is expended upon good singers, ready formed to their hands within the University, particularly during Music in England than in any other counare not to be found. The labours 0 the gay season of the Commencement. He try in Europe, we have no national estathe superintendant of the choir must o enjoys a monopoly of musical entertain-blishment for the art. Italy and Germany ought to occupy the whole of his time and ments, and gives no equivalent to the public have long had their Academies, from which attention. But the funds provided for the for it; except virtually conferring degrees we are under the necessity of importing the maintenance of the organist and choristers, I upon any candidate who can raise 101. ster- | talent which distinguishes our musical re
presentations. France, though a nation of ARTS AND SCIENCES.
But the storms of the heart shall affect thee uo less musical pretension than ourselves, has,
more ; in the midst of her revolution, established
A letter from Stockholm, of the 11th of Then say, is it just to complain ? her Conservatoire, a sort of Musical Uni- December, says, Sweden's iron-mines are it is true that the days of enchantment are o'er, versity, where every branch of the art has inexhaustible, and according to the re- But they shall not mislead thee again. its separate school and professor, and in searches ordered by the Government last which all the science of the present day is year, they increase in number and pro
This drear, guilty world, where we're destin'd
to live, displayed. Were the sinecure funds, and ductiveness the nearer we approach the Experience hatb taught thee to know; nominal professors, attached to Gresham Polar regions. At this period of hypothe, Thou expectest not more than 'tis able to give, College, and both the Universities employed sis, respecting the northern regions and Not more than 'tis wont to bestow. agreeably to their original destination, an their polarity, &c. this geological fact may look back on the days that are past—dost forget Academy of Music might be established in be thought curious. this country superior to any similar institu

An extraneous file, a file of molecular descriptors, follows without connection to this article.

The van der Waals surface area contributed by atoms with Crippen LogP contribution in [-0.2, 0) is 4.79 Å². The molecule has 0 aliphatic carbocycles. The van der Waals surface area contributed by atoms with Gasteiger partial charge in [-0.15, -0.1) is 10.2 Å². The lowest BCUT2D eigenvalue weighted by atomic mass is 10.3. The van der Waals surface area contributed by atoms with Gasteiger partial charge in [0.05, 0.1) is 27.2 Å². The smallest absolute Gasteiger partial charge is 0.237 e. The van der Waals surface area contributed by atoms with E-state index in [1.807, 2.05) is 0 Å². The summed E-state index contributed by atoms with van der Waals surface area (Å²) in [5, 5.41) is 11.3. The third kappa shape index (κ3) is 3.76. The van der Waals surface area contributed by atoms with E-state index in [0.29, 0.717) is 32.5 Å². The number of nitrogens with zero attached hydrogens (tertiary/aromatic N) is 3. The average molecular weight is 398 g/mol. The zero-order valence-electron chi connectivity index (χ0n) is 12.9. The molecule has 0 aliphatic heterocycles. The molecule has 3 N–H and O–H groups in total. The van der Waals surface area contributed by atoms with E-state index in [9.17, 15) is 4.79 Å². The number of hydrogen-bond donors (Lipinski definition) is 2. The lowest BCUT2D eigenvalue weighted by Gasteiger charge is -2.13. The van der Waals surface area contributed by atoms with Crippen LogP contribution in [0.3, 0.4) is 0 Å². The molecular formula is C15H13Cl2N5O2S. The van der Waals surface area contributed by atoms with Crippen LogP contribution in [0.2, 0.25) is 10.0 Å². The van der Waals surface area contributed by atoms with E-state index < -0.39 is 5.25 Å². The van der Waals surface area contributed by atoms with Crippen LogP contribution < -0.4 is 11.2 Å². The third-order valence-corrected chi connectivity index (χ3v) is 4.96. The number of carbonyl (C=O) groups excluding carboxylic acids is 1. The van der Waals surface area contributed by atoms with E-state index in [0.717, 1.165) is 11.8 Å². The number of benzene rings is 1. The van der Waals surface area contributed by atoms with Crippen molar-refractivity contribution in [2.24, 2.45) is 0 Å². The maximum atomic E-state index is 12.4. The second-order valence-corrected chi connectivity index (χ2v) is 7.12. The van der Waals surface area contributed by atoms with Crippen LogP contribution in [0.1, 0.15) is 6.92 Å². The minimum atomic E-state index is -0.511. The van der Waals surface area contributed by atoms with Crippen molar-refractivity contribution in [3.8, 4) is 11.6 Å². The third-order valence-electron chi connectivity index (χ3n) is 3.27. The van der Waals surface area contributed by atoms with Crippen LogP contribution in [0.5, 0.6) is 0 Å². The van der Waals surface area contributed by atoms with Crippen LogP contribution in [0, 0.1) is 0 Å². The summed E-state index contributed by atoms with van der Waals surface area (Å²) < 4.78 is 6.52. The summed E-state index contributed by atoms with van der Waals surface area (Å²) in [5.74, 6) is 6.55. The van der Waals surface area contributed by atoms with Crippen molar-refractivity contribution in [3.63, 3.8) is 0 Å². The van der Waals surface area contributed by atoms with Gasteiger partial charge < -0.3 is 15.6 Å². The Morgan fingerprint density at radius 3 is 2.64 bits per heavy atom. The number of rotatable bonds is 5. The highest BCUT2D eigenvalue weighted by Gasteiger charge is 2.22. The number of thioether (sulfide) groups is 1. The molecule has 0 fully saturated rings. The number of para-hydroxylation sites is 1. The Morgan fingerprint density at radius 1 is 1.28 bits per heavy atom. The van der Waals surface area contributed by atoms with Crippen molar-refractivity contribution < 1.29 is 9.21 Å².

The many sad tears thou hast shed ?
Oh! recall them to mind, and no longer regret tion in Europe. A Music Hall, of sufficient magnitude, should be erected, in which the
ORIGINAL POETRY. That the days of keen suffering are fled. students should be called upon to exbibit,
For the life of some dear one, in youth's early monthly, before the public. To this should
bloom, be attached a library, where every author in
Thou'st perbaps offer'd prayers up in vain ; the art should be required to deposit the
[By a Correspondent.]
And would'st thou consign them again to the copyright of his works. Such an instituAnother fleeting Year has passed,
tomb, The dawn of this no pleasure brings; tion, attached to the sister art in Soinerset